Poetry

Giant

do you remember the tiny

balcony with the single,

swaying bulb? of

course, she said.

the cheap wine,

the red paper

cups.

how every Fourth of July

I leant there against the

gunwales of your heart,

watching the fireworks

flash in your

eyes.

yes, we lived like

giants, she

said.

P.S. If you look out the window, you might see a train travelling to tomorrow. 

P.P.S. time, she says, / “there’s no turning back, / keep your eyes on the tracks” / through the fields, somewhere there’s blue / oh, time will tell, she’ll see us through

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Poetry

Summer Begins in Whitestone, New York

(a haiku)

summer rains, stars rise —
taking the long way home I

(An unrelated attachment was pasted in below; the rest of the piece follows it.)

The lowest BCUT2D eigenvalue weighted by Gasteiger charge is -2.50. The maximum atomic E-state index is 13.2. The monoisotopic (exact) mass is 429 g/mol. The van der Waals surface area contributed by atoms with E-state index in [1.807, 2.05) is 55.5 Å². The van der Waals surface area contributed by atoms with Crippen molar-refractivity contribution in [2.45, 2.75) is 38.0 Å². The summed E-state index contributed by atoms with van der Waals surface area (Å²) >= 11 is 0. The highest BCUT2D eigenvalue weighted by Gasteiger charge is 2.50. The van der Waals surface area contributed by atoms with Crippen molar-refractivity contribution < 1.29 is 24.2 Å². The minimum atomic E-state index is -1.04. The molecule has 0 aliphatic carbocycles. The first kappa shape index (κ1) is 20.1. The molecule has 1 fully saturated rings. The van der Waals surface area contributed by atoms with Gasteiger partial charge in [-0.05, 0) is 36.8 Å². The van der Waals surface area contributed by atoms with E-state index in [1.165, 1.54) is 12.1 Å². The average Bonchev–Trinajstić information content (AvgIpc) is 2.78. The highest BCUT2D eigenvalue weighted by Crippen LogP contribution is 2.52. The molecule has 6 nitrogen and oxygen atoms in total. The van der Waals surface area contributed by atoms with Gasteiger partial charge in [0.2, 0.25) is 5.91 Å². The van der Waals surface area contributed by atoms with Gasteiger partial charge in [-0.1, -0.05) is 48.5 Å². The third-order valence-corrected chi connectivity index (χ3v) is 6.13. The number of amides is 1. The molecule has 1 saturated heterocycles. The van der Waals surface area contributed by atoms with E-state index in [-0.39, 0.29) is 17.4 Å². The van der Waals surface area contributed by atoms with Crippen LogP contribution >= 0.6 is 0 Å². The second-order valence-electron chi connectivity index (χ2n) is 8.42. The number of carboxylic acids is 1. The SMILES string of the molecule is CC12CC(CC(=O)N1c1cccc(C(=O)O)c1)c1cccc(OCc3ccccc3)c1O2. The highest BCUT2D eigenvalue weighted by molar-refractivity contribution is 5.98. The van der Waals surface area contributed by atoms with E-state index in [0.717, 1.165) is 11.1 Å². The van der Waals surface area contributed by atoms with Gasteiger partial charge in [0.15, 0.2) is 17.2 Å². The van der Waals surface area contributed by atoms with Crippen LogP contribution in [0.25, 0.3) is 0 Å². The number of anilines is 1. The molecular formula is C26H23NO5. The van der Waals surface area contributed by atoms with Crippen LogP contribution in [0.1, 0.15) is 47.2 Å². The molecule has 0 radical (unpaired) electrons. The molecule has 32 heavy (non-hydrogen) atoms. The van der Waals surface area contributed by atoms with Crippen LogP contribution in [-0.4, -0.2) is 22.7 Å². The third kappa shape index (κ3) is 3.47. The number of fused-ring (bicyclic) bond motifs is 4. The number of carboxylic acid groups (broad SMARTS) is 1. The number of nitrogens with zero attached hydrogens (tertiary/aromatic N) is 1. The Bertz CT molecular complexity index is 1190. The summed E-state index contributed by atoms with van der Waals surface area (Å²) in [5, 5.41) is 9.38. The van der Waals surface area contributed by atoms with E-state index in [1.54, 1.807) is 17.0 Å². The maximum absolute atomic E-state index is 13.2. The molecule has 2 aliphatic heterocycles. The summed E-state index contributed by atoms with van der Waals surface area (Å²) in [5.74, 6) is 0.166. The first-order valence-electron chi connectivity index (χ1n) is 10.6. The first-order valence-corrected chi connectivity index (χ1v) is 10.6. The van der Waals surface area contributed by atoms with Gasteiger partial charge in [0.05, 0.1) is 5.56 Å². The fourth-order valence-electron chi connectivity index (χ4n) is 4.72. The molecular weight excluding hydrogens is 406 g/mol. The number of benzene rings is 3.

am mugged by fireflies

Image result for primitive radio gods

and if I die before I learn to speak / can money pay for all the days I lived awake / but half asleep?

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Poetry

Camelot

Every love story is a ghost story.

David Foster Wallace

in a flyover state where

the trains do not stop

but chug on toward the

hills, a quiet chord drifts

out over the darkling

plains and is lost for ever

to the wind and rain and

perhaps we are only

this: ghosts before our

time burning through

books burning through

women burning through

ourselves hoping to find

Camelot.

oceans away — a place

where nobody speaks the

language of the heartland

— you wait for the Q44 to

take you home. lights

alight. church bells toll

the hour. tonight the

street is empty and the

night is empty and the

moon will not rise and

there will be no stars to

guide you home. only the

dumpster fires rage on,

filled with the debris of

yesterday.

I got this window that looks out to Orion / I paid extra for

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